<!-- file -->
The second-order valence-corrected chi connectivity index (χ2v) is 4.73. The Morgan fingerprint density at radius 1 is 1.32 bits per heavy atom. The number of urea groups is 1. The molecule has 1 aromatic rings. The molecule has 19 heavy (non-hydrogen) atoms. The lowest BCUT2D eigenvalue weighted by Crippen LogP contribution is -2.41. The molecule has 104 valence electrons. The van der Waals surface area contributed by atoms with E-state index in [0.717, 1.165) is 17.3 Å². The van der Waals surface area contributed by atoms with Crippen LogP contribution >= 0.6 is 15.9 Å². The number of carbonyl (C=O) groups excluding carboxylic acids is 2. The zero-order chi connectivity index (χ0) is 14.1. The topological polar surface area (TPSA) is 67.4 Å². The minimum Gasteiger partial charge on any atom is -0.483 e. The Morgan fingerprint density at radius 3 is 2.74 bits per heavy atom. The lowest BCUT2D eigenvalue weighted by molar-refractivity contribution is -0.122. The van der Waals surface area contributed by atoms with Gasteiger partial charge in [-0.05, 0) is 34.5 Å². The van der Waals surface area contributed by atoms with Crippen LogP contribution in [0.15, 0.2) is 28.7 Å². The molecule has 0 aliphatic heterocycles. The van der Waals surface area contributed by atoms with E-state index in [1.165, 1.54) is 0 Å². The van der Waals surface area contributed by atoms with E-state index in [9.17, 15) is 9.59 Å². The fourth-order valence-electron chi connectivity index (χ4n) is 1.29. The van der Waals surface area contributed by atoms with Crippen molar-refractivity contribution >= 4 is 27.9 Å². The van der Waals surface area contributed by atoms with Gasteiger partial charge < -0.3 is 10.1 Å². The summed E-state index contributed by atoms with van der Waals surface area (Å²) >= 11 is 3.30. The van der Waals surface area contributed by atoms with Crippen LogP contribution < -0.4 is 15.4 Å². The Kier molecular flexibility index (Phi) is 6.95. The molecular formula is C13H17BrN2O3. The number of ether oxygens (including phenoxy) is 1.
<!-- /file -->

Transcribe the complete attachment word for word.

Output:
The second-order valence-corrected chi connectivity index (χ2v) is 4.73. The Morgan fingerprint density at radius 1 is 1.32 bits per heavy atom. The number of urea groups is 1. The molecule has 1 aromatic rings. The molecule has 19 heavy (non-hydrogen) atoms. The lowest BCUT2D eigenvalue weighted by Crippen LogP contribution is -2.41. The molecule has 104 valence electrons. The van der Waals surface area contributed by atoms with E-state index in [0.717, 1.165) is 17.3 Å². The van der Waals surface area contributed by atoms with Crippen LogP contribution >= 0.6 is 15.9 Å². The number of carbonyl (C=O) groups excluding carboxylic acids is 2. The zero-order chi connectivity index (χ0) is 14.1. The topological polar surface area (TPSA) is 67.4 Å². The minimum Gasteiger partial charge on any atom is -0.483 e. The Morgan fingerprint density at radius 3 is 2.74 bits per heavy atom. The lowest BCUT2D eigenvalue weighted by molar-refractivity contribution is -0.122. The van der Waals surface area contributed by atoms with Gasteiger partial charge in [-0.05, 0) is 34.5 Å². The van der Waals surface area contributed by atoms with Crippen LogP contribution in [0.15, 0.2) is 28.7 Å². The molecule has 0 aliphatic heterocycles. The van der Waals surface area contributed by atoms with E-state index in [1.165, 1.54) is 0 Å². The van der Waals surface area contributed by atoms with E-state index in [9.17, 15) is 9.59 Å². The fourth-order valence-electron chi connectivity index (χ4n) is 1.29. The van der Waals surface area contributed by atoms with Crippen molar-refractivity contribution >= 4 is 27.9 Å². The van der Waals surface area contributed by atoms with Gasteiger partial charge < -0.3 is 10.1 Å². The summed E-state index contributed by atoms with van der Waals surface area (Å²) >= 11 is 3.30. The van der Waals surface area contributed by atoms with Crippen LogP contribution < -0.4 is 15.4 Å². The Kier molecular flexibility index (Phi) is 6.95. The molecular formula is C13H17BrN2O3. The number of ether oxygens (including phenoxy) is 1.